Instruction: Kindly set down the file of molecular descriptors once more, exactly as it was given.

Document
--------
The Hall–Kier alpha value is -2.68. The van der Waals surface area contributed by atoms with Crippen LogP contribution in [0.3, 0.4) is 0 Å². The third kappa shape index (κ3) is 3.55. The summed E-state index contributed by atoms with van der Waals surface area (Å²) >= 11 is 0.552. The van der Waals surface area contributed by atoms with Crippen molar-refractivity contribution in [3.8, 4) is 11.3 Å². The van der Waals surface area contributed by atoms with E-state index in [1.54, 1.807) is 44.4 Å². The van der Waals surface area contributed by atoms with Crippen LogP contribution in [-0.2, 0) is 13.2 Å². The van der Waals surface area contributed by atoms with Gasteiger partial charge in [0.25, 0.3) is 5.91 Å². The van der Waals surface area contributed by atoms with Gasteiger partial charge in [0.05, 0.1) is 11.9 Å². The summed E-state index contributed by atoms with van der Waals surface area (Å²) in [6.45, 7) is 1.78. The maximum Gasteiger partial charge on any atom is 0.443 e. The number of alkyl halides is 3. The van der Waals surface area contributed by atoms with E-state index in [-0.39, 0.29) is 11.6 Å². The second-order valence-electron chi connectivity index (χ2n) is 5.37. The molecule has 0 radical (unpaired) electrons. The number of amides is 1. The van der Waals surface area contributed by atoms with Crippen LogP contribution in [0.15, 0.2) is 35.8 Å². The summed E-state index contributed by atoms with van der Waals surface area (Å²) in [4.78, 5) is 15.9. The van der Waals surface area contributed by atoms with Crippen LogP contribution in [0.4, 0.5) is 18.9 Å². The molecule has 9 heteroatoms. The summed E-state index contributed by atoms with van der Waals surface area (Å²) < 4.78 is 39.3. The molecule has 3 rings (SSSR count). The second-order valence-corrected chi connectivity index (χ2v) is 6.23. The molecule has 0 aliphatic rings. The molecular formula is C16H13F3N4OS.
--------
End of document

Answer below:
The Hall–Kier alpha value is -2.68. The van der Waals surface area contributed by atoms with Crippen LogP contribution in [0.3, 0.4) is 0 Å². The third kappa shape index (κ3) is 3.55. The summed E-state index contributed by atoms with van der Waals surface area (Å²) >= 11 is 0.552. The van der Waals surface area contributed by atoms with Crippen molar-refractivity contribution in [3.8, 4) is 11.3 Å². The van der Waals surface area contributed by atoms with E-state index in [1.54, 1.807) is 44.4 Å². The van der Waals surface area contributed by atoms with Crippen LogP contribution in [-0.2, 0) is 13.2 Å². The van der Waals surface area contributed by atoms with Gasteiger partial charge in [0.25, 0.3) is 5.91 Å². The van der Waals surface area contributed by atoms with Gasteiger partial charge in [0.05, 0.1) is 11.9 Å². The summed E-state index contributed by atoms with van der Waals surface area (Å²) in [6.45, 7) is 1.78. The maximum Gasteiger partial charge on any atom is 0.443 e. The number of alkyl halides is 3. The van der Waals surface area contributed by atoms with E-state index in [-0.39, 0.29) is 11.6 Å². The second-order valence-electron chi connectivity index (χ2n) is 5.37. The molecule has 0 radical (unpaired) electrons. The number of amides is 1. The van der Waals surface area contributed by atoms with Crippen LogP contribution in [0.15, 0.2) is 35.8 Å². The summed E-state index contributed by atoms with van der Waals surface area (Å²) in [4.78, 5) is 15.9. The van der Waals surface area contributed by atoms with Crippen LogP contribution in [0.4, 0.5) is 18.9 Å². The molecule has 9 heteroatoms. The summed E-state index contributed by atoms with van der Waals surface area (Å²) < 4.78 is 39.3. The molecule has 3 rings (SSSR count). The second-order valence-corrected chi connectivity index (χ2v) is 6.23. The molecule has 0 aliphatic rings. The molecular formula is C16H13F3N4OS.